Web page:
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post #5871 of 10702
Quote:
Originally Posted by SpiritGear View Post

4.9 @ 1.36v without llc?
Is 1.376v what you manually set or is that what the cpu needs at load?

1.376v is what I need in cpuz at load. That's what most people mean when they tell you their voltage.
Quote:
What is this Power limit % you speak of?

ASUS motherboards have an option in the bios called CPU Current Capability. Setting this to 140% lets the system use up to 40% more power at load than it would by default, which allows more performance at higher overclocks, since the processor doesn't have to slow itself down due to reaching its power limit.

Quote:
Does this mean I get to say my chip can do 4.4GHz @ 1.309v even though I need to set vCore to 1.395v?

Yeah, basically. I use offset voltage and not manual, so my voltage goes down to around 0.9v at idle and only goes up to 1.376v at load.
Edited by Mad Skillz - 12/5/11 at 11:53pm
post #5872 of 10702
Quote:
Originally Posted by Mad Skillz View Post

ASUS motherboards have an option in the bios called CPU Current Capability. Setting this to 140% lets the system use 40% more power at load than it would by default, which allows more performance at higher overclocks, since the processor doesn't have to slow itself down due to reaching its power limit.
What % do I need for 45x OC?
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post #5873 of 10702
What would be the equivalent of offset voltage overclocking on gigabyte motherboards?

Apparently I have to set vCore to Normal and then adjust the Dynamic vCore.
I'll have to look into that some other time.

But if anyone would like to save me the work
What would setting be the equivalent of getting to ~1.310v at load using DVID?

Also how would I set the 'power limit' on a Gigabyte board?
would it be a smaller scale of something like this?
Quote:
B.If not already using turbo options, please do so. Now set upper limit on TDP and TDC at 200-300 to removed TDP and TDC limitations. If your board has OCP (over current protection) you can disable this if you want a very high overclock.

From Sin's OC guide.
Edited by SpiritGear - 12/5/11 at 11:53pm
 
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post #5874 of 10702
Quote:
Originally Posted by kevindd992002 View Post

What then is the real use of LLC when you can adjust your Vcore up to the point that you always get the same Vcore at CPU-Z for different VCore at BIOS?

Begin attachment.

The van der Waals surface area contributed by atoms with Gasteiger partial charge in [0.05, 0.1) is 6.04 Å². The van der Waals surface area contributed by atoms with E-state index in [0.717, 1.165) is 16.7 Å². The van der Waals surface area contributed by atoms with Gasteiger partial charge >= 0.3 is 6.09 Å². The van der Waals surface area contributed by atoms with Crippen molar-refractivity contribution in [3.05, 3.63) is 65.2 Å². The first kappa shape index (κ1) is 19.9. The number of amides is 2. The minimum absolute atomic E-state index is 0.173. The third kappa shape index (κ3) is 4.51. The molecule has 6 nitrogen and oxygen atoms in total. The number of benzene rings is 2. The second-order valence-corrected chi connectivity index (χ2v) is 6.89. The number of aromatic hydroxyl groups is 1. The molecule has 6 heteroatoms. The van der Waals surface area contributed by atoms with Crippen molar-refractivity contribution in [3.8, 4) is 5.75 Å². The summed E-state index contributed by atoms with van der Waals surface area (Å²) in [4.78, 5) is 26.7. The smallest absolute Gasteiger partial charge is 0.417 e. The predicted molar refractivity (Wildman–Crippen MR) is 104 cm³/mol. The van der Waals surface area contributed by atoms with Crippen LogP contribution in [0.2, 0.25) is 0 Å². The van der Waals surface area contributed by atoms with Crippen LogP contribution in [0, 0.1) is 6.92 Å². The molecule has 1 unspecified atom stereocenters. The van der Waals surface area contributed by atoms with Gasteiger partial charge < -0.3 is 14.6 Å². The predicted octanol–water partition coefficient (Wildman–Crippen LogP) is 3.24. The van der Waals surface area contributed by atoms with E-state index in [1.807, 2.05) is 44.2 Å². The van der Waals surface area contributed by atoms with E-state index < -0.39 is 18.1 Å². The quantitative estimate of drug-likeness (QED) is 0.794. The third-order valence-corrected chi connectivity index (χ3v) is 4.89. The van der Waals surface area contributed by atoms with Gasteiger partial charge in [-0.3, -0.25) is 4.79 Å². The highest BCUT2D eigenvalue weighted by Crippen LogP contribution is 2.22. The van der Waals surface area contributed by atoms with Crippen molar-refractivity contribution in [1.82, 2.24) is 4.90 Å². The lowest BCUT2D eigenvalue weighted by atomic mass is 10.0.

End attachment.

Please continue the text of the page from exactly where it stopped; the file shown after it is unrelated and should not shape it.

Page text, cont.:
The main reason I can see is if you're using manual voltage and don't want your idle voltage to be high.

For example, if you need 1.4v at load and set your voltage manually, you may need need 1.5v in the bios to end up at 1.4v load (due to vdroop). This means your system will probably idle near 1.5v, which a lot of people don't want.

In this case, LLC lets your voltage stay near 1.4v at all times, which lowers heat, power usage, and probably increases processor life.

However, if you're using offset voltage, your voltage will drop to 1v or under at idle, so LLC doesn't bring much benefit here. I'd mainly use it in this case if it helped me get stable at a lower vcore, which I haven't found to be the case on a decent motherboard @ less than 1.4v.


Quote:
Originally Posted by AeroZ View Post

What % do I need for 45x OC?

I'd just set it at 140%, which is what ASUS reps have recommended for overclocking. 45x probably won't need 40% extra power, but that setting just sets the maximum power limit--not how much power it will actually use, so with it at 140%, you won't have to worry about the power limit holding your overclock back.
Quote:
Originally Posted by SpiritGear View Post

What would be the equivalent of offset voltage overclocking on gigabyte motherboards?

Gigabyte calls it dynamic vcore, and it's located under the cpu vcore option in the bios.
Edited by Mad Skillz - 12/6/11 at 12:09am
post #5875 of 10702
Cheers for the reply munaim1 it will run the fft tests no prob with those settings you showed me and the temps are 59-62 on load but thing is soon as i try run a blend torture test on prime it blue screens straight away wth.gif
so any tips too help me stabilize 5ghz would be greatly appreciated

current BIOS settings as follows

clcok ratio - x51
BCLK ratio - 99.7
PLL overvoltage - enabled
turbo boost and real time ratio changes in OS - both disabled
(C1E) - disabled
C3/C6 state - disabled
cpu thermal monitor - disabled
EIST Function - disabled
PROCHOT - disabled

multi steps load line - level 9